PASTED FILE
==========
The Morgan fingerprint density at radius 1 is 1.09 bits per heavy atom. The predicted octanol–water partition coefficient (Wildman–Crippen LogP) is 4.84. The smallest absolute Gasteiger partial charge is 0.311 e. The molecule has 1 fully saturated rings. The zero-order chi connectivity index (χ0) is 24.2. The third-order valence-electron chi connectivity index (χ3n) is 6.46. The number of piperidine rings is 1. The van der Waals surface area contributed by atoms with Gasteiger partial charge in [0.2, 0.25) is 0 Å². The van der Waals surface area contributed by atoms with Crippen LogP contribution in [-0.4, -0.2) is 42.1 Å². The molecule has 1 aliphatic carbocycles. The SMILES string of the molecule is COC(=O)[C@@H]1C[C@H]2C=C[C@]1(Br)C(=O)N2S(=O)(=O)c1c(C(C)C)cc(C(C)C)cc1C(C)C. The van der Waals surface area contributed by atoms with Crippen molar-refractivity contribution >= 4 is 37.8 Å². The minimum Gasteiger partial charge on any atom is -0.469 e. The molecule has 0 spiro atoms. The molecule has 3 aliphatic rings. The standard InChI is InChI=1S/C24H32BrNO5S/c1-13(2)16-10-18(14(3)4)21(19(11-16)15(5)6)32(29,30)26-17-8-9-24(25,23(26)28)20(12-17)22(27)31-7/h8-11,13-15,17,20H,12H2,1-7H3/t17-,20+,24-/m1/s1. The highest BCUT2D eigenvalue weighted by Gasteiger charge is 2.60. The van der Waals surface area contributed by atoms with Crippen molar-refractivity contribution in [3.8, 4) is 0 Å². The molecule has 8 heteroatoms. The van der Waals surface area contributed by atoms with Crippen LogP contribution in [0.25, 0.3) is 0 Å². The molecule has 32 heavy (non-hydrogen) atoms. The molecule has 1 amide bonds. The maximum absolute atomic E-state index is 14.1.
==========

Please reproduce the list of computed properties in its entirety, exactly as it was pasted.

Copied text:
The Morgan fingerprint density at radius 1 is 1.09 bits per heavy atom. The predicted octanol–water partition coefficient (Wildman–Crippen LogP) is 4.84. The smallest absolute Gasteiger partial charge is 0.311 e. The molecule has 1 fully saturated rings. The zero-order chi connectivity index (χ0) is 24.2. The third-order valence-electron chi connectivity index (χ3n) is 6.46. The number of piperidine rings is 1. The van der Waals surface area contributed by atoms with Gasteiger partial charge in [0.2, 0.25) is 0 Å². The van der Waals surface area contributed by atoms with Crippen LogP contribution in [-0.4, -0.2) is 42.1 Å². The molecule has 1 aliphatic carbocycles. The SMILES string of the molecule is COC(=O)[C@@H]1C[C@H]2C=C[C@]1(Br)C(=O)N2S(=O)(=O)c1c(C(C)C)cc(C(C)C)cc1C(C)C. The van der Waals surface area contributed by atoms with Crippen molar-refractivity contribution >= 4 is 37.8 Å². The minimum Gasteiger partial charge on any atom is -0.469 e. The molecule has 0 spiro atoms. The molecule has 3 aliphatic rings. The standard InChI is InChI=1S/C24H32BrNO5S/c1-13(2)16-10-18(14(3)4)21(19(11-16)15(5)6)32(29,30)26-17-8-9-24(25,23(26)28)20(12-17)22(27)31-7/h8-11,13-15,17,20H,12H2,1-7H3/t17-,20+,24-/m1/s1. The highest BCUT2D eigenvalue weighted by Gasteiger charge is 2.60. The van der Waals surface area contributed by atoms with Crippen molar-refractivity contribution in [3.8, 4) is 0 Å². The molecule has 8 heteroatoms. The van der Waals surface area contributed by atoms with Crippen LogP contribution in [0.25, 0.3) is 0 Å². The molecule has 32 heavy (non-hydrogen) atoms. The molecule has 1 amide bonds. The maximum absolute atomic E-state index is 14.1.